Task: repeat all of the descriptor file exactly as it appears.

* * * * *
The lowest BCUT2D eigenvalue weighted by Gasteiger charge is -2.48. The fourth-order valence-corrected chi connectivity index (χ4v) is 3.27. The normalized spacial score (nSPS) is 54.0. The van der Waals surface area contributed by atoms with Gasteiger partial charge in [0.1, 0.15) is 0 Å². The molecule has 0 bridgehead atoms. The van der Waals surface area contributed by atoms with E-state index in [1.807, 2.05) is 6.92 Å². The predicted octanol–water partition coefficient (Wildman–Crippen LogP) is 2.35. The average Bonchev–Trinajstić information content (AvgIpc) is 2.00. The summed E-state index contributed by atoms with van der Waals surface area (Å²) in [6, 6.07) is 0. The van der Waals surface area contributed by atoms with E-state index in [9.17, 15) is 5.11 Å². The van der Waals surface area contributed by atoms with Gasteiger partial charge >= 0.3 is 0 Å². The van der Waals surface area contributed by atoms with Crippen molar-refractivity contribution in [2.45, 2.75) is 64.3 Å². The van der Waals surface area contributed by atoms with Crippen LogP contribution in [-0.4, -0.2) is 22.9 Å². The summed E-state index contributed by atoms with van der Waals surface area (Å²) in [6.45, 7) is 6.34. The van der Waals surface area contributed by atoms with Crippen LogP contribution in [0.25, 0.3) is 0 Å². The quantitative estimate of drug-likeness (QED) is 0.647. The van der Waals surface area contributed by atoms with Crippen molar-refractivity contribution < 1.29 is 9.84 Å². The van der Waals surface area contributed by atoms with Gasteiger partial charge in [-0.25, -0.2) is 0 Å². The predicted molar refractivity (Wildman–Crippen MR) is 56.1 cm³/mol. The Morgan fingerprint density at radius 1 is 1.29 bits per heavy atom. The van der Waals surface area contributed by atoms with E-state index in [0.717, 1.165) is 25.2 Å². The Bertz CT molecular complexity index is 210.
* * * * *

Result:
The lowest BCUT2D eigenvalue weighted by Gasteiger charge is -2.48. The fourth-order valence-corrected chi connectivity index (χ4v) is 3.27. The normalized spacial score (nSPS) is 54.0. The van der Waals surface area contributed by atoms with Gasteiger partial charge in [0.1, 0.15) is 0 Å². The molecule has 0 bridgehead atoms. The van der Waals surface area contributed by atoms with E-state index in [1.807, 2.05) is 6.92 Å². The predicted octanol–water partition coefficient (Wildman–Crippen LogP) is 2.35. The average Bonchev–Trinajstić information content (AvgIpc) is 2.00. The summed E-state index contributed by atoms with van der Waals surface area (Å²) in [6, 6.07) is 0. The van der Waals surface area contributed by atoms with E-state index in [9.17, 15) is 5.11 Å². The van der Waals surface area contributed by atoms with Gasteiger partial charge >= 0.3 is 0 Å². The van der Waals surface area contributed by atoms with Crippen molar-refractivity contribution in [2.45, 2.75) is 64.3 Å². The van der Waals surface area contributed by atoms with Crippen LogP contribution in [-0.4, -0.2) is 22.9 Å². The summed E-state index contributed by atoms with van der Waals surface area (Å²) in [6.45, 7) is 6.34. The van der Waals surface area contributed by atoms with Crippen LogP contribution in [0.25, 0.3) is 0 Å². The quantitative estimate of drug-likeness (QED) is 0.647. The van der Waals surface area contributed by atoms with Crippen molar-refractivity contribution < 1.29 is 9.84 Å². The van der Waals surface area contributed by atoms with Gasteiger partial charge in [-0.25, -0.2) is 0 Å². The predicted molar refractivity (Wildman–Crippen MR) is 56.1 cm³/mol. The Morgan fingerprint density at radius 1 is 1.29 bits per heavy atom. The van der Waals surface area contributed by atoms with E-state index in [0.717, 1.165) is 25.2 Å². The Bertz CT molecular complexity index is 210.